Eventually I gave up and said I am never going to get to this place. I'll park and then taxi or something. Parking was a problem but after a bit I saw a space and parked in it. A man appeared selling lottery tickets we thought. But it turned out the lottery tickets were parking ticket. I paid the 1.5 Euros to park for 30 minutes and we set out to find the hotel. Someone said "Hang on, this is the square where the hotel is!". By some miracle we had found it!

It couldn't be difficult now could it? We walked around the square - no hotel. We asked - no one knew. In desperation I phoned the hotel and said "I'm in the square- where are you". "Behind the church " Came the answer. I walked back to the car and there lo! 3 doors away was the hotel. I walked toward it and just as I recognised it I almost yelled "Jesus God Almighty we've found it ", with a mixture of relief and pent up emotion.

The door was open and the dead posh doorman did not look impressed. I asked where we could park and he said, as though it was the most natural thing in the world, "Here" and pointed to the space 3 spaces away from where I'd already parked. And so it was that we parked for the night. I asked the doorman how long it would take to get to the airport and he said 1.5 hrs. We had to catch the plane the next day at 11.00am. That meant boarding at 10:30. In order to allow time to check in the hire car we reckoned on being there at 9:30, which meant leaving the hotel at 8:00am. Rush hour!. Oh no, we couldn't do that.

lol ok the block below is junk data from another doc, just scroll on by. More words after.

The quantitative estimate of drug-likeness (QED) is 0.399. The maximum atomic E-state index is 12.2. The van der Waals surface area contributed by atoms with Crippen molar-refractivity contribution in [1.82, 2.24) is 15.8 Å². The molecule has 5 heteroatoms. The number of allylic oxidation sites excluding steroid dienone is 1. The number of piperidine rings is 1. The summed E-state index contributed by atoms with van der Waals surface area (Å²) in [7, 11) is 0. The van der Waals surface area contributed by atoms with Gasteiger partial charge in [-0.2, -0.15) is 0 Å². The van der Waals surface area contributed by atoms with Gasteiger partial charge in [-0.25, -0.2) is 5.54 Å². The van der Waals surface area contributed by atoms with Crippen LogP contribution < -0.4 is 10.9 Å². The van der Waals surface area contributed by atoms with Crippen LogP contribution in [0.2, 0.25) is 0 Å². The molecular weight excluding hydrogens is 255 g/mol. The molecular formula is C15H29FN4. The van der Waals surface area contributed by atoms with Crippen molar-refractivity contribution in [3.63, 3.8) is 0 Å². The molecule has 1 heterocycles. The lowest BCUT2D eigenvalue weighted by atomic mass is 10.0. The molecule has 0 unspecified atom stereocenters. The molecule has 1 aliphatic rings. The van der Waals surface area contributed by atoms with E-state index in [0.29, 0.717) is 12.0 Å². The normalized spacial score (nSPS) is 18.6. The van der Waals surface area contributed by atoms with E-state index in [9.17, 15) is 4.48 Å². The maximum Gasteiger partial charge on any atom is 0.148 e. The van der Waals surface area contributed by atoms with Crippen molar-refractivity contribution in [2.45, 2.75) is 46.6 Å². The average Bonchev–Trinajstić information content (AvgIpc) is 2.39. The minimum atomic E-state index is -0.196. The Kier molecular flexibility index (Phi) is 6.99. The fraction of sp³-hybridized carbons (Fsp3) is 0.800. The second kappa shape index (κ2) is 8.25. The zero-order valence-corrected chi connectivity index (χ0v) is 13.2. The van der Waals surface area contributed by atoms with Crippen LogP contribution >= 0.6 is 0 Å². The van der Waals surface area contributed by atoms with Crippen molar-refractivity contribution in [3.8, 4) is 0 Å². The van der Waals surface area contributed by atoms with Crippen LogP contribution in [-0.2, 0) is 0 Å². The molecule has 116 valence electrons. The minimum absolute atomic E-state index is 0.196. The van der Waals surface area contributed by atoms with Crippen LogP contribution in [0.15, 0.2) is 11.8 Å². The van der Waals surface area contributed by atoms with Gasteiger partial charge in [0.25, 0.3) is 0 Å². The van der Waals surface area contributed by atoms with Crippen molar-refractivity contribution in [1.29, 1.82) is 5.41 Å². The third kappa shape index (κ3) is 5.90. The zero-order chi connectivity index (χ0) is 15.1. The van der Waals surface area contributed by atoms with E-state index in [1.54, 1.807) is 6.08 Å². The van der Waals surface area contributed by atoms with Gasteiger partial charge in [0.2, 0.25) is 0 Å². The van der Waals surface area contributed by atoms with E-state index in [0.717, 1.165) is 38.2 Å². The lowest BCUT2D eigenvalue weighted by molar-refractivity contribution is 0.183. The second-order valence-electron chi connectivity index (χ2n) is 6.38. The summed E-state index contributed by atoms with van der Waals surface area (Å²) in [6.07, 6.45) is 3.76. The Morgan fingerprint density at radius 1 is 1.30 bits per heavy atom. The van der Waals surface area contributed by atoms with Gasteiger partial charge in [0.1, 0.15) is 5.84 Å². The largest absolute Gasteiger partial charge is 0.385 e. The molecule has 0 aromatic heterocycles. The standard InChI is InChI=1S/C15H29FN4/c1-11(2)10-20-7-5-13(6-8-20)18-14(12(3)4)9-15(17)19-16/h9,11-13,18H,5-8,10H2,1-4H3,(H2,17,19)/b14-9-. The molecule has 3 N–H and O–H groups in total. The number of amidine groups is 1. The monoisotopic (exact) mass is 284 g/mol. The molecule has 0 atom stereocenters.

We set the alarm for 6.00am , (5:00am UK) got up and got into the car. The route looked easy on the map, the concierge said it was easy, and it was hell. The adrenaline got us through and by 8.15 am despite the worst that Palermo traffic could throw at us (and it could throw some awful stuff at us) we had made the airport. The traffic in Rome is legendarily bad, London is interesting, but Palermo is hell.

Don't get a hotel in central Palermo and then decide to get to the airport. Better do not drive at all. We did and survived, you may not be as lucky. I highly recommend Sicily at large, Cefalu, Taormina and Etna are all wonderful. If you want tourist services anywhere else you will be disappointed. But go it's good.